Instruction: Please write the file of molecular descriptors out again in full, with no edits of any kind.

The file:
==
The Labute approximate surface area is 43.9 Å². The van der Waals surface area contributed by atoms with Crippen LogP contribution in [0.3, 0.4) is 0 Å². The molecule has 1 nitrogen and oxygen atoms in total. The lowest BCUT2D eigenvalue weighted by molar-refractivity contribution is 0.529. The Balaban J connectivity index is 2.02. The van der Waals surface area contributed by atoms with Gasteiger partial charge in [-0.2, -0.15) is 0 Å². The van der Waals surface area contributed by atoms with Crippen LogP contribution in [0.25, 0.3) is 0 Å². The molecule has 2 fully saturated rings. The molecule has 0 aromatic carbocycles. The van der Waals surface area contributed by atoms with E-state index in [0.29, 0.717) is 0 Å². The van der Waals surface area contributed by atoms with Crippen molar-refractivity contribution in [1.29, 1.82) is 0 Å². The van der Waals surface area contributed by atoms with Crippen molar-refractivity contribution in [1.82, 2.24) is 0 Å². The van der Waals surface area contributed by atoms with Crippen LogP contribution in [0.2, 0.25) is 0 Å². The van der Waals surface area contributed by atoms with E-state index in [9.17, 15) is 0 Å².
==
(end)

The Labute approximate surface area is 43.9 Å². The van der Waals surface area contributed by atoms with Crippen LogP contribution in [0.3, 0.4) is 0 Å². The molecule has 1 nitrogen and oxygen atoms in total. The lowest BCUT2D eigenvalue weighted by molar-refractivity contribution is 0.529. The Balaban J connectivity index is 2.02. The van der Waals surface area contributed by atoms with Gasteiger partial charge in [-0.2, -0.15) is 0 Å². The van der Waals surface area contributed by atoms with Crippen LogP contribution in [0.25, 0.3) is 0 Å². The molecule has 2 fully saturated rings. The molecule has 0 aromatic carbocycles. The van der Waals surface area contributed by atoms with E-state index in [0.29, 0.717) is 0 Å². The van der Waals surface area contributed by atoms with Crippen molar-refractivity contribution in [1.29, 1.82) is 0 Å². The van der Waals surface area contributed by atoms with Crippen molar-refractivity contribution in [1.82, 2.24) is 0 Å². The van der Waals surface area contributed by atoms with Crippen LogP contribution in [0.2, 0.25) is 0 Å². The van der Waals surface area contributed by atoms with E-state index in [9.17, 15) is 0 Å².